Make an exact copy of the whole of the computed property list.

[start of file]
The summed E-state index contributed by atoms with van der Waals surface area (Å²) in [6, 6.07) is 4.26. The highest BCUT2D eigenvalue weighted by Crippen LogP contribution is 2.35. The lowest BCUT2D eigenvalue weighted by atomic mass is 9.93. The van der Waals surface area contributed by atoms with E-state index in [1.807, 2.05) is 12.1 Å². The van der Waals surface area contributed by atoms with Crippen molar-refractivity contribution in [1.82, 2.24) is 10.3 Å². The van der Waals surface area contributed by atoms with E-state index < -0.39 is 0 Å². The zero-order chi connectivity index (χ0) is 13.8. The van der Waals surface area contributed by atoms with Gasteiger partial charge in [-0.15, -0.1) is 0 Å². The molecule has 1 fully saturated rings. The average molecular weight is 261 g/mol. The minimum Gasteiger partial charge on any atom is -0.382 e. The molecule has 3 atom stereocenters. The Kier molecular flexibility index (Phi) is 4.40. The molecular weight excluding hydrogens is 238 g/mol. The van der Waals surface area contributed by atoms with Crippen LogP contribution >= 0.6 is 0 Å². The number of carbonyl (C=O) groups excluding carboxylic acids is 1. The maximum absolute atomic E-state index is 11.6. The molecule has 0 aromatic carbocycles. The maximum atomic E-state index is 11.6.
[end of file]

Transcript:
The summed E-state index contributed by atoms with van der Waals surface area (Å²) in [6, 6.07) is 4.26. The highest BCUT2D eigenvalue weighted by Crippen LogP contribution is 2.35. The lowest BCUT2D eigenvalue weighted by atomic mass is 9.93. The van der Waals surface area contributed by atoms with E-state index in [1.807, 2.05) is 12.1 Å². The van der Waals surface area contributed by atoms with Crippen molar-refractivity contribution in [1.82, 2.24) is 10.3 Å². The van der Waals surface area contributed by atoms with E-state index < -0.39 is 0 Å². The zero-order chi connectivity index (χ0) is 13.8. The van der Waals surface area contributed by atoms with Gasteiger partial charge in [-0.15, -0.1) is 0 Å². The molecule has 1 fully saturated rings. The average molecular weight is 261 g/mol. The minimum Gasteiger partial charge on any atom is -0.382 e. The molecule has 3 atom stereocenters. The Kier molecular flexibility index (Phi) is 4.40. The molecular weight excluding hydrogens is 238 g/mol. The van der Waals surface area contributed by atoms with Crippen LogP contribution >= 0.6 is 0 Å². The number of carbonyl (C=O) groups excluding carboxylic acids is 1. The maximum absolute atomic E-state index is 11.6. The molecule has 0 aromatic carbocycles. The maximum atomic E-state index is 11.6.